New OECD report shows how countries worldwide are pushing ahead in developing new digital technologies, automating manufacturing and ensuring workers have the right skills for tomorrow’s jobs.
The ‘OECD Science, Technology and Industry Scoreboard 2017’ shows that Australia is a leader in using tax incentives to support business R&D but has one of the lowest shares of robot uptake of OECD countries.
Whereas, New Zealand is regarding the digital transformation a world leader in the IoT sector.
However, the report analyses the 35 OECD member countries, and finds that the UK performs very well when it comes to the implementation of new digital technologies.
Science, innovation and the digital revolution
Machine-to-machine (M2M) communication is part of the underlying infrastructure for the Internet of Things.
Among G20 economies, the UK had the third-highest M2M penetration (the number of M2m sim cards per inhabitant) in June 2017, just behind the United States and France and ahead of China and Germany.
The United Kingdom accounted to 6% of the world’s top 10% of the most cited scientific publications in 2016, behind the US and China and down from 7.7% in 2005.
Britain produced the fourth greatest share of scientific documents on machine learning after the US, China and India – and is third on a quality adjusted basis.
And, the United Kingdom accounted for 1.9% of the AI related patent application during 2010-2015, down from 3.3% in 2000-2005.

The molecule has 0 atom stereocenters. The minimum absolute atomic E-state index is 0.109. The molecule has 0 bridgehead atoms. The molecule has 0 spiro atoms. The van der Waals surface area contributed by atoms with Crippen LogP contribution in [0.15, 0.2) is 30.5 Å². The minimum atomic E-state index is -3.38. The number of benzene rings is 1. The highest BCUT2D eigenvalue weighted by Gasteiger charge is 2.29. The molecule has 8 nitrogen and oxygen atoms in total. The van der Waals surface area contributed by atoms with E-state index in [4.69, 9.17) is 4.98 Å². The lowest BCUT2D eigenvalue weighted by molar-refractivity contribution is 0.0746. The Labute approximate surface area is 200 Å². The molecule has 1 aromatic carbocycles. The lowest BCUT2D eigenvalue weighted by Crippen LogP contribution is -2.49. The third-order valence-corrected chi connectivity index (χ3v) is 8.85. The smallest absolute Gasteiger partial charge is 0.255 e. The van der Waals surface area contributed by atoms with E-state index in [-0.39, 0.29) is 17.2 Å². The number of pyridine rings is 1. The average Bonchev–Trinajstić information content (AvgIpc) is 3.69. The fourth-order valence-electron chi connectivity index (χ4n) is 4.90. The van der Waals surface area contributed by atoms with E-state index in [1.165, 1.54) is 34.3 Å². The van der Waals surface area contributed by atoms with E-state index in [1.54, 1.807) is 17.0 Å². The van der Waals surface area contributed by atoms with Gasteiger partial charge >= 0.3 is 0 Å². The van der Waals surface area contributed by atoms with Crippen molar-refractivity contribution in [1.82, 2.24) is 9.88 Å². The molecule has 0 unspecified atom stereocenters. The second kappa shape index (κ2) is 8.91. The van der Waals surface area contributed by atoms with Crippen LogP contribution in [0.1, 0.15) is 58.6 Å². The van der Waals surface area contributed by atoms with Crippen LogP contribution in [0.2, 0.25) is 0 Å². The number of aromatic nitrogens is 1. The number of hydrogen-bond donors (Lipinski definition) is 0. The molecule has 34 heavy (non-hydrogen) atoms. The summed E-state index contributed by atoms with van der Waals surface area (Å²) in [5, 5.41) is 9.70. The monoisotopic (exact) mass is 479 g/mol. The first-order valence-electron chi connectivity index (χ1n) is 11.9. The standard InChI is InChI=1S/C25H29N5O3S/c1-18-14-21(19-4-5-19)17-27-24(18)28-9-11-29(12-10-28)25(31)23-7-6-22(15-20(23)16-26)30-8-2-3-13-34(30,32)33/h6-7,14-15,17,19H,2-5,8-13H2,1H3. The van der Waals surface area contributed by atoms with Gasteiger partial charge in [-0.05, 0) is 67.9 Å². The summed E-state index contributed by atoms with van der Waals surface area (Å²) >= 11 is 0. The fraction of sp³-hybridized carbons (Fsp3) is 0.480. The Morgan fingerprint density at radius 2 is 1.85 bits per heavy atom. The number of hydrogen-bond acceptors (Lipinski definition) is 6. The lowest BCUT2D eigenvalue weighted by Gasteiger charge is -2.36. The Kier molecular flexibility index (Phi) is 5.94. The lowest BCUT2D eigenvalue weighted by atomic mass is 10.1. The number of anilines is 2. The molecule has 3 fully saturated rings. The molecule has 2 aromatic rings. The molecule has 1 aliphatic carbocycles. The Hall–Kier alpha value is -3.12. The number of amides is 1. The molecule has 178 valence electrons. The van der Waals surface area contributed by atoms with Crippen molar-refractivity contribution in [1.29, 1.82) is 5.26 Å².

The development of AI technologies is geographically concentrated. R&D performing corporations based in Japan, Korea, Taipei and China account for about 70% of all AI related inventions belonging to the world’s 2000 top corporate R&D investors and their affiliates, and US based companies for 18%.
Firm headquartered in the UK accounted for 0.5% of all AI-related inventions from 2012 – 2014.
Growth, jobs and the digital transformation
From 2010 to 2016, the UK had the fourth largest net employment gains in the OECD, of over 2.5 million jobs, behind the US, Turkey and Germany. Large net gains were recorded in wholesale, retail, accommodation and transport, and business services and public services.
In 2014, 31% of jobs in the business sector in the UK were sustained by foreign demand, up from 25% in 2004.
In 2015, women represented 38% of all tertiary graduates in natural sciences, engineering and ICT fields, which is the fourth highest share in the OECD.
In 1995, the United Kingdom was the fourth most important hub for IT manufacturing, but had fallen to the ninth position 2011. However, it was also the fourth most important hub in ICT services in 1995, and had moved up to the third place in 2011.
And, almost 95% of persons in the UK aged 16-74 used the Internet in 2016, up from 67% from 2006.